Positive alarm sequence and presignal systems delay occupant notification to allow for time for investigation of a fire. While both systems delay occupant notification, the function of the features and where they are permitted are different.
Presignal systems sound an alarm signal in constantly attended location (control room, fire brigade station, etc.) when the initial fire alarm signal is received. Where the system is connected to a remote location or supervising station, the alarm signal is sent immediately upon activation of the initial alarm signal. System operation of a presignal system to provide occupant notification requires human action. A feature that allows the control equipment to delay the general alarm by more than one minute after the start of alarm processing is also permitted.
A common application of presignal systems is detention applications. In detention applications, automatic and immediate activation of the fire alarm system notification appliances is typically undesirable. Since most building occupants in a detention occupancy are incapable of self-evacuation, a fire alarm activation could result in an unnecessary panic.
Manual activation of the fire alarm system typically is accomplished by a pull station located in a secured area (like the constantly attended location) or using a key-operated pull station.
Positive alarm sequence systems also sound an alarm in a constantly attended location when an automatic detector selected for positive alarm sequence. Positive alarm sequence also requires acknowledge of the signal within 15 seconds by trained personnel to prevent occupant notification. Once the signal has been acknowledged, the trained personnel have 180 seconds to investigate the fire condition and reset the system. If the system is not reset during the investigation phase, occupant notification occurs automatically. Additionally, if a second automatic detector is activated during the investigation occupant notification occurs automatically. If any other initiating device is activated, the system automatically triggers occupant notification automatically. Signals are sent to the supervising station when occupant notification occurs.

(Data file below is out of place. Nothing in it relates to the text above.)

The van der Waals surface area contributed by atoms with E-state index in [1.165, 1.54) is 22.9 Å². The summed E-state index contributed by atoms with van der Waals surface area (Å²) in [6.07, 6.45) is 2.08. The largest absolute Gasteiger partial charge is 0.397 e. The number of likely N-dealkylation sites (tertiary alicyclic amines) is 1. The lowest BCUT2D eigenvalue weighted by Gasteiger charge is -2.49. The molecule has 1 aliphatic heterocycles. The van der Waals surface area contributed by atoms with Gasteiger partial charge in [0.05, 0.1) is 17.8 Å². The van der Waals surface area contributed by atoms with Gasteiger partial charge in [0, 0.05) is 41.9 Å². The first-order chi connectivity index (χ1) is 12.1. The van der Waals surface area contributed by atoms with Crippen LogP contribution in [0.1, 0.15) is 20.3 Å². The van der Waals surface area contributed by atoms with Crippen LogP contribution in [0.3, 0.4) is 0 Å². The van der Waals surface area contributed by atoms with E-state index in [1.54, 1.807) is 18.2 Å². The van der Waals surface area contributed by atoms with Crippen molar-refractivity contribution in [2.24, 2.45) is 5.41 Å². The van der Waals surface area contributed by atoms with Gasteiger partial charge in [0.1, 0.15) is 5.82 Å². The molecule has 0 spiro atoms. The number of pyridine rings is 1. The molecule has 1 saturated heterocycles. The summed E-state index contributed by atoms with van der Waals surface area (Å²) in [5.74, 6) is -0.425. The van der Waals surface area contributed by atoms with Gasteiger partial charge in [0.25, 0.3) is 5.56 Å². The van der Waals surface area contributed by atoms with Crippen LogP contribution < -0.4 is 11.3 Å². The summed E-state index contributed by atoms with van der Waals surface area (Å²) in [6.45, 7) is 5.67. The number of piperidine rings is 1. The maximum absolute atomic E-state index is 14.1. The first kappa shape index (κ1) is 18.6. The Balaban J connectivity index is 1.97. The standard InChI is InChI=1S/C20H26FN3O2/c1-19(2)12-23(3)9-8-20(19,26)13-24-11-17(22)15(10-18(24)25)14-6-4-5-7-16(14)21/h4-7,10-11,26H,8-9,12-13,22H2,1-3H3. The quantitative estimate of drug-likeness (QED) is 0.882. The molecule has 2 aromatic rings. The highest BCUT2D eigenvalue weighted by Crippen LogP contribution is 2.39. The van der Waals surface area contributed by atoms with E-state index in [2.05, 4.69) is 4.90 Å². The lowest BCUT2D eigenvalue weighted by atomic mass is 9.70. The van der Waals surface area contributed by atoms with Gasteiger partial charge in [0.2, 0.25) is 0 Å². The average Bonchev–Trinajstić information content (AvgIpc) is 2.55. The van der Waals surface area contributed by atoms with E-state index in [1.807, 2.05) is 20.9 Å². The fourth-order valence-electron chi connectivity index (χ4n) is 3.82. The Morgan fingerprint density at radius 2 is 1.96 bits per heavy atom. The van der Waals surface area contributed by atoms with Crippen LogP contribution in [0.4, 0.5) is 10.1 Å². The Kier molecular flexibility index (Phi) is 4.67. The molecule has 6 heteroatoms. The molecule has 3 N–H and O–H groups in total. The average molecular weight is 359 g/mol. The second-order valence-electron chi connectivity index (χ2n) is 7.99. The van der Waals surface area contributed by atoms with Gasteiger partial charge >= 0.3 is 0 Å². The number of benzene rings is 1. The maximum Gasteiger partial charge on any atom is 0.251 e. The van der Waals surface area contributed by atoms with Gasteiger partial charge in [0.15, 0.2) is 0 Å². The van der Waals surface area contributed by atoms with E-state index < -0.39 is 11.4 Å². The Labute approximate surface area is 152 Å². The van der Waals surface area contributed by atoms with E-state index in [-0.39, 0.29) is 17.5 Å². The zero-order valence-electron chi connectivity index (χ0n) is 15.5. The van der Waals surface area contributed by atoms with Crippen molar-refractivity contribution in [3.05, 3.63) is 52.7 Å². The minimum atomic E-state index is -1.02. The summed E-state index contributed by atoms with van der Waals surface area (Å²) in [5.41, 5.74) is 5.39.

A common application for presignal systems is hotels. While hotel occupants are generally capable of self-evacuation, false alarms can be problematic. In addition to long evacuation times for large occupant load buildings, there is also the tendency to think a fire alarm is the system “crying wolf”, especially if the activation occurs during late evening and early morning hours.
IBC and NFPA 101
According to NFPA 72, both presignal and positive alarm sequence require AHJ approval. NFPA 101 (Life Safety Code) and IBC (International Building Code) further address these systems.
NFPA 101 permits positive alarm sequence in all occupancy classifications, but only permits presignal in existing occupancy classifications, with both requiring AHJ approval. The IBC does not specifically address positive alarm sequence, and requires fire code official and fire department approval for the use of presignal.